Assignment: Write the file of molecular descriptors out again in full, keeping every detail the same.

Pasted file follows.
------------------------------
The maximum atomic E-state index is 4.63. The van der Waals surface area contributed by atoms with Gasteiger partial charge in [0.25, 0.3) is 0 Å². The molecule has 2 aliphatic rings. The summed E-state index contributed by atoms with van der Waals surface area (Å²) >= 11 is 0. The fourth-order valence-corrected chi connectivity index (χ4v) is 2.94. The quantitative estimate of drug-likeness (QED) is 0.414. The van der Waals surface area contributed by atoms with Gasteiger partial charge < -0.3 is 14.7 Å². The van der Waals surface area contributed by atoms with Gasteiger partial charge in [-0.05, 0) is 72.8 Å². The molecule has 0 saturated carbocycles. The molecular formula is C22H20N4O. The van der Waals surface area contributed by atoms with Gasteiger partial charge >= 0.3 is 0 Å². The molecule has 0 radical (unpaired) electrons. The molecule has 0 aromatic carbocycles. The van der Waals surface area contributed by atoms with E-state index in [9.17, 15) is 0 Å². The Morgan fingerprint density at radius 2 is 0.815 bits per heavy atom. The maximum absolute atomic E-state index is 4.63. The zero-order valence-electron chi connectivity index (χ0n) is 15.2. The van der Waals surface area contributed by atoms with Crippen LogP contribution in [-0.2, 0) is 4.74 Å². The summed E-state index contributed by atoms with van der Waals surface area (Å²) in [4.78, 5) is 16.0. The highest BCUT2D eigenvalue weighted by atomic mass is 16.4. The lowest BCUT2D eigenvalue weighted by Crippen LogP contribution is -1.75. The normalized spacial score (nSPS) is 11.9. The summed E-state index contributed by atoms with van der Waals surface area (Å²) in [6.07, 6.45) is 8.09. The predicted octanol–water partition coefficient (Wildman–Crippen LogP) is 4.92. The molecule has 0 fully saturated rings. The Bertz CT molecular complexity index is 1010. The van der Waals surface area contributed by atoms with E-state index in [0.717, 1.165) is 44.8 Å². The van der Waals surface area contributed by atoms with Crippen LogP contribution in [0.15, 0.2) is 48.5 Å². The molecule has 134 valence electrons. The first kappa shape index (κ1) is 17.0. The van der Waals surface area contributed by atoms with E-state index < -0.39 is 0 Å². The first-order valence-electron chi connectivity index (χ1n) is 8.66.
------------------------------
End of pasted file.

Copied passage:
The maximum atomic E-state index is 4.63. The van der Waals surface area contributed by atoms with Gasteiger partial charge in [0.25, 0.3) is 0 Å². The molecule has 2 aliphatic rings. The summed E-state index contributed by atoms with van der Waals surface area (Å²) >= 11 is 0. The fourth-order valence-corrected chi connectivity index (χ4v) is 2.94. The quantitative estimate of drug-likeness (QED) is 0.414. The van der Waals surface area contributed by atoms with Gasteiger partial charge < -0.3 is 14.7 Å². The van der Waals surface area contributed by atoms with Gasteiger partial charge in [-0.05, 0) is 72.8 Å². The molecule has 0 saturated carbocycles. The molecular formula is C22H20N4O. The van der Waals surface area contributed by atoms with Gasteiger partial charge >= 0.3 is 0 Å². The molecule has 0 radical (unpaired) electrons. The molecule has 0 aromatic carbocycles. The van der Waals surface area contributed by atoms with E-state index in [9.17, 15) is 0 Å². The Morgan fingerprint density at radius 2 is 0.815 bits per heavy atom. The maximum absolute atomic E-state index is 4.63. The zero-order valence-electron chi connectivity index (χ0n) is 15.2. The van der Waals surface area contributed by atoms with Crippen LogP contribution in [-0.2, 0) is 4.74 Å². The summed E-state index contributed by atoms with van der Waals surface area (Å²) in [4.78, 5) is 16.0. The highest BCUT2D eigenvalue weighted by atomic mass is 16.4. The lowest BCUT2D eigenvalue weighted by Crippen LogP contribution is -1.75. The normalized spacial score (nSPS) is 11.9. The summed E-state index contributed by atoms with van der Waals surface area (Å²) in [6.07, 6.45) is 8.09. The predicted octanol–water partition coefficient (Wildman–Crippen LogP) is 4.92. The molecule has 0 fully saturated rings. The Bertz CT molecular complexity index is 1010. The van der Waals surface area contributed by atoms with E-state index in [0.717, 1.165) is 44.8 Å². The van der Waals surface area contributed by atoms with Crippen LogP contribution in [0.15, 0.2) is 48.5 Å². The molecule has 134 valence electrons. The first kappa shape index (κ1) is 17.0. The van der Waals surface area contributed by atoms with E-state index < -0.39 is 0 Å². The first-order valence-electron chi connectivity index (χ1n) is 8.66.